Joseph Quesnel recently argued on these (NP) pages (“Don’t give into UN group think,” Oct. 16) that the United Nations Declaration on the Rights of Indigenous Peoples is nothing more than a “superficially impressive sounding document,” a UN “shenanigan.” The article seems to respond to increasing indications that two of the three remaining countries still refusing to accept the declaration, New Zealand and the United States, are re-considering. That will leave Canada — the lone independent thinker in the international community, according to Quesnel.
Quesnel suggests that Canada should maintain its rejection of the declaration. It is “unnecessary” here because “Aboriginals already have entrenched constitutional and treaty rights under Section 35 of the Constitution.” Yet, despite the inclusion of “aboriginal rights” in Canadian legal discourse for nearly thirty years, little has changed. First Nations, Métis and Inuit peoples are still the most marginalized groups in the country, perpetually at the bottom of every socio-economic indicator: health, education, housing, employment, etc.
Quesnel effectively argues for the status quo.
The declaration, on the other hand, represents change. It’s the turning point after four hundred years of excluding indigenous peoples from international law. This goes back to the “Doctrine of Discovery,” which stated that non-Christians could not own land (allowing for the “legal” theft of entire continents). In contemporary times, the UN’s Convention 107 defined indigenous peoples as “populations” (human rights protection was extended to “peoples” exclusively). Finally, around the same time “aboriginal rights” appeared in Canada, the UN reversed course and created the Working Group on Indigenous Peoples.
The group quickly became the most attended forum at the UN. It sought to protect against the unique threats faced by Indigenous peoples: cultural genocide through assimilation policies, illegal dispossession of lands and resources, erosion of self-determination and so on. Their work — three decades of research, debate, testimony and negotiation — culminated in the declaration: a series of non-binding, aspirational commitments that states could strive toward. In September 2007, it was adopted by 142 countries.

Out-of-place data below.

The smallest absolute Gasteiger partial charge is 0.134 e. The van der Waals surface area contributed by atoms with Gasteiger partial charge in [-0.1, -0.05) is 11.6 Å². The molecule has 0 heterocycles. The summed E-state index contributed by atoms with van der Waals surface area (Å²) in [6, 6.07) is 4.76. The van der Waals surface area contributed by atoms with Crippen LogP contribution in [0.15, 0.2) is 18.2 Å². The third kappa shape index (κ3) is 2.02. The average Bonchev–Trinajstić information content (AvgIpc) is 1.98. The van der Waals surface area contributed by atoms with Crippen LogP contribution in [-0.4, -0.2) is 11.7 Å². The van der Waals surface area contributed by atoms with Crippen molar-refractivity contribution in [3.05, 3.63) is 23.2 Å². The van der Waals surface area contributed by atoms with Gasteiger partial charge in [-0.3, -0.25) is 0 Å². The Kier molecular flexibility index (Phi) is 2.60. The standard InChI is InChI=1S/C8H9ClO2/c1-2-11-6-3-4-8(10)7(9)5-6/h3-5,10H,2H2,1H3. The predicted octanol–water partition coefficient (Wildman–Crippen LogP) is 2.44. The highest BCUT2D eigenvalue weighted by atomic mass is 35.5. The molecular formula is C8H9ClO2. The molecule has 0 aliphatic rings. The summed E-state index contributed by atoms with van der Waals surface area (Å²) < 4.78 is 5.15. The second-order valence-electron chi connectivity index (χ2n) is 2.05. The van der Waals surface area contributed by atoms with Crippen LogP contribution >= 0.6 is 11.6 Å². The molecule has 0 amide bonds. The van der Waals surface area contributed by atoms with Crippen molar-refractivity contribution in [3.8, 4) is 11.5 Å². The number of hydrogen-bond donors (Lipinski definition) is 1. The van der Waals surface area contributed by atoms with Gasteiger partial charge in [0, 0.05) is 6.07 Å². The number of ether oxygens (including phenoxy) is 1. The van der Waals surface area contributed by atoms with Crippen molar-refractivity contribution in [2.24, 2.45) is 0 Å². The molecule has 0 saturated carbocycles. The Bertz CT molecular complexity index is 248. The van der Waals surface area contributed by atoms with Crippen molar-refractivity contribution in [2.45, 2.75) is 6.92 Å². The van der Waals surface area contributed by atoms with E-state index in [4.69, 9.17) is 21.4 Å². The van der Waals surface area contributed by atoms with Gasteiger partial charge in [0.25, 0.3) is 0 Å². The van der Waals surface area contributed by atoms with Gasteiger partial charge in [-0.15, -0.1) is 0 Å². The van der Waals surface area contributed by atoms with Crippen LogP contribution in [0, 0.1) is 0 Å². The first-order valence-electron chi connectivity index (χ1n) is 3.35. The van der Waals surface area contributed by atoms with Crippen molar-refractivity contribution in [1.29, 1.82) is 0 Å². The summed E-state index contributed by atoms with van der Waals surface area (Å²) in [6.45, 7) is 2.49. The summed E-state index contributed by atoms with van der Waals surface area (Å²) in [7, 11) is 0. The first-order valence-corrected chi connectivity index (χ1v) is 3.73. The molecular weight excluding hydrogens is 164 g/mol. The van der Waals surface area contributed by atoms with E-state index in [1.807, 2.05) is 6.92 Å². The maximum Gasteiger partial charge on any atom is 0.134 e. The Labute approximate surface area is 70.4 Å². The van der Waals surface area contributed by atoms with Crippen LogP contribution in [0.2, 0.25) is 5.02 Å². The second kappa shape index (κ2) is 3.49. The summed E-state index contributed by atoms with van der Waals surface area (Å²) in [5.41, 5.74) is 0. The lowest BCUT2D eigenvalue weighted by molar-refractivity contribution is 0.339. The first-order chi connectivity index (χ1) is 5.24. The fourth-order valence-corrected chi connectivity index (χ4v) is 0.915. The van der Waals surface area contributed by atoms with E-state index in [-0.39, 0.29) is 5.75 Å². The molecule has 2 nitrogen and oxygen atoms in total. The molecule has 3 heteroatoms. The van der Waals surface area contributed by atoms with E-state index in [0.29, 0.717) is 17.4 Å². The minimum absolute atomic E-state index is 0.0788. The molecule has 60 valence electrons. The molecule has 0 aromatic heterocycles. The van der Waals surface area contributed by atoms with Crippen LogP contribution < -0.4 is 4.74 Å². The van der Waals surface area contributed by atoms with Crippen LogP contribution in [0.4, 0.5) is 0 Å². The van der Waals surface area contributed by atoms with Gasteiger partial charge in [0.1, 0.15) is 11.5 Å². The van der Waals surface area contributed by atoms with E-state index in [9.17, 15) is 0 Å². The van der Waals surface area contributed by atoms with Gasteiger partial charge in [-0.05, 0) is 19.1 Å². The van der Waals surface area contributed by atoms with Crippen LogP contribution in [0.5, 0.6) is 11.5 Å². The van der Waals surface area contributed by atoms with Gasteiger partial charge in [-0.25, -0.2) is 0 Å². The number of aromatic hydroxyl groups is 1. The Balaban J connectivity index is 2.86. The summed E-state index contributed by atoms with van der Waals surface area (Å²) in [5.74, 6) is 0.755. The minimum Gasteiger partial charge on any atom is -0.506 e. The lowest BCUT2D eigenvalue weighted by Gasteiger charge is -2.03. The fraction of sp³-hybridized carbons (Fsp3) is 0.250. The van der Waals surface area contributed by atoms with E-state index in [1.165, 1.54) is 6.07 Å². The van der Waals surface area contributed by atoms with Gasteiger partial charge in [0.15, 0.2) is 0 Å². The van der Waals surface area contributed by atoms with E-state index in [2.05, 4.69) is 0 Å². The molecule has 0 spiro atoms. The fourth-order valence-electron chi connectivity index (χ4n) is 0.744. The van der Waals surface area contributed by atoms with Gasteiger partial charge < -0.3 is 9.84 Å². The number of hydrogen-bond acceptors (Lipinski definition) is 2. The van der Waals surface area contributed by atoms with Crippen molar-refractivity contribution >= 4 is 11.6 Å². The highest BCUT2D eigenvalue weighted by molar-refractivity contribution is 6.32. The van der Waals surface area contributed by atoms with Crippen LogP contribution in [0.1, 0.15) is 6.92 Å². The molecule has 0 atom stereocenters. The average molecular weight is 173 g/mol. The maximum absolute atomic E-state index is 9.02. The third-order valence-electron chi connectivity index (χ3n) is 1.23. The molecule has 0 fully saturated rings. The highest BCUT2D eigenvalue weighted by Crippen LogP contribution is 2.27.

It includes rights to have previous poor treatment redressed and rights to lands and resources never surrendered; the right to revitalize traditions and cultures as well as the restoration of burial grounds; rights to control education systems; rights to determine membership and citizenship codes; rights to intellectual property; and rights to traditional economies.
Soon after the declaration’s ratification, the Minister of Indian Affairs, Chuck Strahl, fretted that the declaration “could be used to challenge and re-open historic and present-day treaties and to support claims that have already been dealt with.” Quesnel used similar language, stating that “provisions within the declaration could serve to re-open ratified land claims agreements.” Both apparently overlooked Article 37 of the UNDRIP which states that “nothing in this declaration may be interpreted as diminishing or eliminating… treaties, agreements and other constructive agreements.”
Canada’s alternate excuses for rejecting the declaration also fail to bear scrutiny. Strahl has claimed that the declaration “does not recognize Canada’s need to balance indigenous rights to lands and resources with the rights of others.” Yet, Article 46 allows limitations on the declaration to ensure the rights of others are respected. Indeed, the declaration accommodates states: “Nothing in this declaration… should be construed as authorizing or encouraging any action which would dismember or impair, totally or in part, the territorial integrity or political unity of sovereign and independent states.”
So, why do the federal government and Quesnel, really oppose the declaration? Perhaps because it would mean dropping appeals on court cases, such as McIvor, that encourage expanding the definition of “Indian.” It would mean protection for the Cowichan tribes when their sweater designs are stolen for the 2010 Olympics. It would mean First
Nations would be consulted, not incarcerated as the Kitchenumaykoosib Inninuwug and Ardoch Algonquins were, in cases where they oppose resource development on their land. It would mean the Lubicon Cree might survive amid the destruction of their livelihoods in the Alberta oil sands.
By refusing to sign the declaration, the federal government allows First Nations, Métis and Inuit peoples to affirm their cynicism. Because the declaration is an articulation of their concerns and desires, because it represents their genuine participation in global governance for the first time and because it’s a rare source of hope, Canada’s continued opposition is a disappointing reflection of ongoing apathy and neglect.
Hayden King teaches in the Indigenous Studies Program at McMaster University and is a member of the Beausoleil First Nation on Chimnissing.